Blue jays are a common, large songbird that is familiar to many people, with its perky crest, blue, white, and black plumage, and noisy calls. They are known for their intelligence and willingness to visit yards and gardens that feature suet, sunflower seeds, whole or shelled peanuts, bread scraps, and corn.
There are four types of blue jays, including the Eastern Blue Jay, Florida Blue Jay, Cozumel Island Blue Jay, and Cayman Island Blue Jay. In this article, we will discover all types of blue jay birds with pictures to help you identify them.
4 Types Of Blue Jay Birds With Pictures
Eastern Blue Jay
The Eastern Blue Jay is the most common type of blue jay, found in the eastern United States. They are a large crested songbird with a broad, rounded tail, and are smaller than crows but larger than robins.
Eastern Blue Jays have bright blue feathers on their backs and wings, with white and black markings on their faces and necks. They are one of the loudest and most colorful birds of eastern backyards and woodlots, and are unmistakable.
Eastern Blue Jays are intelligent and adaptable, and may feed on almost anything, including suet, sunflower seeds, whole or shelled peanuts, bread scraps, and corn. They are also known for their aerial chases during courtship, and for becoming quiet and inconspicuous around their nests.
Florida Blue Jay
The Florida Blue Jay is not a distinct type of blue jay, but rather a common name for the Florida Scrub-Jay, which is a species of scrub jay native to North America. It is the only bird species that lives exclusively in Florida, where it occurs in patches of low-growing scrub.
The Florida Scrub-Jay is a blue and gray bird about the size of a blue jay, with blue wings, head, and tail, and gray back and underparts. It is a cooperative breeding bird, with family groups ranging in size from 2 to 8 individuals.
Fledglings remain in their parents’ habitat for several years and help to rear young, watch for predators, and defend territory against neighboring Florida Scrub-Jay family groups.
The Florida Scrub-Jay is currently being considered as the new state bird of Florida, as it is exclusive to Florida and the current state bird, the Northern Mockingbird, is the state bird of several other states.
Cozumel Island Blue Jay
Cozumel Island is a popular tourist destination in Mexico, known for its beautiful beaches, crystal-clear waters, and diverse wildlife. The island is home to a variety of bird species, including the Cozumel Island Blue Jay.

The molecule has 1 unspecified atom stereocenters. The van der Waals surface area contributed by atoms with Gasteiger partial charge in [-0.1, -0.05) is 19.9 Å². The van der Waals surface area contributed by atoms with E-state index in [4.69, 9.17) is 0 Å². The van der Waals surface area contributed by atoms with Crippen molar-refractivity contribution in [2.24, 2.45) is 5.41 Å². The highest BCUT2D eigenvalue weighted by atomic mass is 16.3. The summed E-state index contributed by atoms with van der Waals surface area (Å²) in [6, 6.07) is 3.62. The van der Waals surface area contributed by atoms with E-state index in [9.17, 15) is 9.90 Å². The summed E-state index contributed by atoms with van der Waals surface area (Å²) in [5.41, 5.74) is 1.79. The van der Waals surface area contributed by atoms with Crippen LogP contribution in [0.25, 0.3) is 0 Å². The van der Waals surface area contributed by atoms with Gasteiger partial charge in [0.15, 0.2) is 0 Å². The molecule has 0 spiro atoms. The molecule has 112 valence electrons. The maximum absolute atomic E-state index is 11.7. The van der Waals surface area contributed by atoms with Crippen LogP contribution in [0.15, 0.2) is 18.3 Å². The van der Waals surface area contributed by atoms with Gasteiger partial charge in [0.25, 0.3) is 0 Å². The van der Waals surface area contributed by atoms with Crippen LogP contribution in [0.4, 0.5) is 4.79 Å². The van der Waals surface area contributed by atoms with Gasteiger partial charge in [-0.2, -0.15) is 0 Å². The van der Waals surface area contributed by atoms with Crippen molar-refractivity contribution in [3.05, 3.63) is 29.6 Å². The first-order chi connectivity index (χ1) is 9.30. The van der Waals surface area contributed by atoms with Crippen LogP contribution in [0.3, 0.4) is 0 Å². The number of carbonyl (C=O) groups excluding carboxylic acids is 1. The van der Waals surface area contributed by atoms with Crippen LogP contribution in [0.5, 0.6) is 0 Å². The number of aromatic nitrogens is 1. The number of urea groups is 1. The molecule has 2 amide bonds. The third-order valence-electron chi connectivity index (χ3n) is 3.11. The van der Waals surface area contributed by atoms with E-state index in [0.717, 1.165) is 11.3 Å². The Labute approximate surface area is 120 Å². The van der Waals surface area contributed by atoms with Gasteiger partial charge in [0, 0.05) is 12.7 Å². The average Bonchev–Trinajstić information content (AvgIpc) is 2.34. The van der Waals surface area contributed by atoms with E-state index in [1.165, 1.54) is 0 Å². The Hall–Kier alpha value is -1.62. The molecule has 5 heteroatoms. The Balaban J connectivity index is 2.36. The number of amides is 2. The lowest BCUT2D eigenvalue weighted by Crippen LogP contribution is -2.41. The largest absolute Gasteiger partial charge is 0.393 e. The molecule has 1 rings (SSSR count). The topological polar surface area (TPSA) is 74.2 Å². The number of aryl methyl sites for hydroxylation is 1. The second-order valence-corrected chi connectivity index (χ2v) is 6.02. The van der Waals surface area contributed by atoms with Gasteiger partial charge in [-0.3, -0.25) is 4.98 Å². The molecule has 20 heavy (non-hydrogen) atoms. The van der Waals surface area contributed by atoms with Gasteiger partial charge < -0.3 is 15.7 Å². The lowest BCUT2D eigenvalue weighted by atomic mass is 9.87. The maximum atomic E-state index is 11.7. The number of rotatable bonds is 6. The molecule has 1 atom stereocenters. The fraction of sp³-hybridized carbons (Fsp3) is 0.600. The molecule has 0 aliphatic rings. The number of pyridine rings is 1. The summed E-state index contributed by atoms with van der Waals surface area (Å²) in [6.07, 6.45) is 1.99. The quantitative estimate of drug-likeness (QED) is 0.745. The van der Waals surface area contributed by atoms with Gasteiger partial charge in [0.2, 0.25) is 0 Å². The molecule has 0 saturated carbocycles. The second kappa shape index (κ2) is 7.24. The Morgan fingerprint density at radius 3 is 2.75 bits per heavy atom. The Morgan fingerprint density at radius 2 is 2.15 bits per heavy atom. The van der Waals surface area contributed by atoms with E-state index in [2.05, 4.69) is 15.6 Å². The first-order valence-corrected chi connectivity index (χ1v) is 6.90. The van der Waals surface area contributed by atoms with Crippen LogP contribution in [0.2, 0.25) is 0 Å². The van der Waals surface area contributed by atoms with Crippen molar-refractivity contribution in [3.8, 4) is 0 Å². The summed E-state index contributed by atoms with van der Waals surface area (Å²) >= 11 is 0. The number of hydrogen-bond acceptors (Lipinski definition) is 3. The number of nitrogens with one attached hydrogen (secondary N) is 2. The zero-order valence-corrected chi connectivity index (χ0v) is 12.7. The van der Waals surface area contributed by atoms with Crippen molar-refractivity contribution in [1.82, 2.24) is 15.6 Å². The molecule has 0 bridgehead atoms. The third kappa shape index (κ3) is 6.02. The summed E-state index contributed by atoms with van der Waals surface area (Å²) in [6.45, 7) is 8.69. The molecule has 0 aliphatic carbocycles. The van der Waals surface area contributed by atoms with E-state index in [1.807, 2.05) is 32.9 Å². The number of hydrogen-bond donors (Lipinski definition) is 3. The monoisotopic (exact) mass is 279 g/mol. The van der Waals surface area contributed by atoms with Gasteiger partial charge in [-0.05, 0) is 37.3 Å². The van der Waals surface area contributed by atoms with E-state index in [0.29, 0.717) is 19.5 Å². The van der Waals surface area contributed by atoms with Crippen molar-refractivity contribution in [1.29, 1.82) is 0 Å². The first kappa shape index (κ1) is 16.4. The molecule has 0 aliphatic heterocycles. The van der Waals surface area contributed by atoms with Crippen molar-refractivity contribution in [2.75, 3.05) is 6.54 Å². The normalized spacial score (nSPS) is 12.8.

This type of blue jay is found only on Cozumel Island in Mexico. They have blue feathers on their backs and wings, with a white face and neck and a black collar.
Unfortunately, there is not much information available about this specific type of blue jay, but they are likely similar in behavior and diet to other types of blue jays.
Cayman Island Blue Jay
The Cayman Islands are a British Overseas Territory located in the western Caribbean. The avifauna of the Cayman Islands included a total of 270 species, according to Bird Checklists of the World as of May 2023.
Of these, 163 are rare or accidental and eight are introduced. Unfortunately, there is no specific information available about the Cayman Island Blue Jay, but there are 17 endemic subspecies belonging to 14 different species on the islands.
The Grand Cayman bullfinch, which is endemic to the Cayman Islands, was reclassified as a full species by BirdLife International, but the AOS has not yet accepted this. The islands also hold most of the world population of vitelline warbler, which otherwise occurs only on the Swan Islands of Honduras.
1. What are blue jays?
Blue jays are passerines from the Corvidae family and are native to the eastern half of the United States. They are a common, large songbird with a perky crest, blue, white, and black plumage, and noisy calls.
2. How many types of blue jays are there?
There are four types of blue jays, including the Eastern Blue Jay, Florida Blue Jay, Cozumel Island Blue Jay, and Cayman Island Blue Jay.
3. What do Eastern Blue Jays look like?
Eastern Blue Jays have bright blue feathers on their backs and wings, with white and black markings on their faces and necks. They are a large crested songbird with a broad, rounded tail, and are smaller than crows but larger than robins.
4. Where can I find pictures of blue jays?
You can find pictures of blue jays on the websites listed in the search results.
5. Are blue jays intelligent?
Yes, blue jays are known for their intelligence and adaptability. They are also known to visit yards and gardens that feature suet, sunflower seeds, whole or shelled peanuts, bread scraps, and corn.
6. Can blue jays eat other birds’ eggs and nestlings?
Blue Jays are known to take and eat eggs and nestlings of other birds, but it is not known how common this is. In an extensive study of Blue Jay feeding habits, only 1% of jays had evidence of eggs or birds in their stomachs.